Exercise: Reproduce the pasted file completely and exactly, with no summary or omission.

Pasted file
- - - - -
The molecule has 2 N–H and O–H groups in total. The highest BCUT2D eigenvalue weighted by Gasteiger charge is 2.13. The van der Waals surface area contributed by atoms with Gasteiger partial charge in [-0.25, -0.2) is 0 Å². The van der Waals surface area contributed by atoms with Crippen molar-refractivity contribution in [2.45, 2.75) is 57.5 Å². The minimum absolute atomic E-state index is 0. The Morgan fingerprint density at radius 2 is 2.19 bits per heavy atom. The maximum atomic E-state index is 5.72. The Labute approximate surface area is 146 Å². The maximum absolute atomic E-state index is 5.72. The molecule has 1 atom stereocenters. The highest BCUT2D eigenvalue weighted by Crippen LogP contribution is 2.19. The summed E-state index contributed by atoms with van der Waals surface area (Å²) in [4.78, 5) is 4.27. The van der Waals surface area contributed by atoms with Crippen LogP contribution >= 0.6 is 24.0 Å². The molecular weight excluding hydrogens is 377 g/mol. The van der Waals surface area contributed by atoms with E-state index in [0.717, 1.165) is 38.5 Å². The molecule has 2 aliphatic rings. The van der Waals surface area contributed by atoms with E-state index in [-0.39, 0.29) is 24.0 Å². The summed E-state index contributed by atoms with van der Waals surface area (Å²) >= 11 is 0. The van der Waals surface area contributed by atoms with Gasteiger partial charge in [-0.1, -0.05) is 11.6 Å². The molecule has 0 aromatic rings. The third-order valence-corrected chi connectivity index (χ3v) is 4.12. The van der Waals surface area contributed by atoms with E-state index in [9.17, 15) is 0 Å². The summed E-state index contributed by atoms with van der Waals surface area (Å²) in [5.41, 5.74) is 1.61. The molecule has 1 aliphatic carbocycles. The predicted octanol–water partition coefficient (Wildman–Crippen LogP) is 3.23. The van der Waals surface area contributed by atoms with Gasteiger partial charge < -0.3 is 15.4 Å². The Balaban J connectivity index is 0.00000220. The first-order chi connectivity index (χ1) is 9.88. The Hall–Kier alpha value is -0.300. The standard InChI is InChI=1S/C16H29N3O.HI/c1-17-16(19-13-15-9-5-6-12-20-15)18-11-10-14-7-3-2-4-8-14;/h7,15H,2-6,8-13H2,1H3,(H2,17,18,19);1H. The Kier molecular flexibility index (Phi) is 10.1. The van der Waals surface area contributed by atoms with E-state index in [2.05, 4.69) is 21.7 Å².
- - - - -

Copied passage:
The molecule has 2 N–H and O–H groups in total. The highest BCUT2D eigenvalue weighted by Gasteiger charge is 2.13. The van der Waals surface area contributed by atoms with Gasteiger partial charge in [-0.25, -0.2) is 0 Å². The van der Waals surface area contributed by atoms with Crippen molar-refractivity contribution in [2.45, 2.75) is 57.5 Å². The minimum absolute atomic E-state index is 0. The Morgan fingerprint density at radius 2 is 2.19 bits per heavy atom. The maximum atomic E-state index is 5.72. The Labute approximate surface area is 146 Å². The maximum absolute atomic E-state index is 5.72. The molecule has 1 atom stereocenters. The highest BCUT2D eigenvalue weighted by Crippen LogP contribution is 2.19. The summed E-state index contributed by atoms with van der Waals surface area (Å²) in [4.78, 5) is 4.27. The van der Waals surface area contributed by atoms with Crippen LogP contribution >= 0.6 is 24.0 Å². The molecular weight excluding hydrogens is 377 g/mol. The van der Waals surface area contributed by atoms with E-state index in [0.717, 1.165) is 38.5 Å². The molecule has 2 aliphatic rings. The van der Waals surface area contributed by atoms with E-state index in [-0.39, 0.29) is 24.0 Å². The summed E-state index contributed by atoms with van der Waals surface area (Å²) >= 11 is 0. The van der Waals surface area contributed by atoms with Gasteiger partial charge in [-0.1, -0.05) is 11.6 Å². The molecule has 0 aromatic rings. The third-order valence-corrected chi connectivity index (χ3v) is 4.12. The van der Waals surface area contributed by atoms with E-state index in [9.17, 15) is 0 Å². The summed E-state index contributed by atoms with van der Waals surface area (Å²) in [5.41, 5.74) is 1.61. The molecule has 1 aliphatic carbocycles. The predicted octanol–water partition coefficient (Wildman–Crippen LogP) is 3.23. The van der Waals surface area contributed by atoms with Gasteiger partial charge < -0.3 is 15.4 Å². The Balaban J connectivity index is 0.00000220. The first-order chi connectivity index (χ1) is 9.88. The Hall–Kier alpha value is -0.300. The standard InChI is InChI=1S/C16H29N3O.HI/c1-17-16(19-13-15-9-5-6-12-20-15)18-11-10-14-7-3-2-4-8-14;/h7,15H,2-6,8-13H2,1H3,(H2,17,18,19);1H. The Kier molecular flexibility index (Phi) is 10.1. The van der Waals surface area contributed by atoms with E-state index in [2.05, 4.69) is 21.7 Å².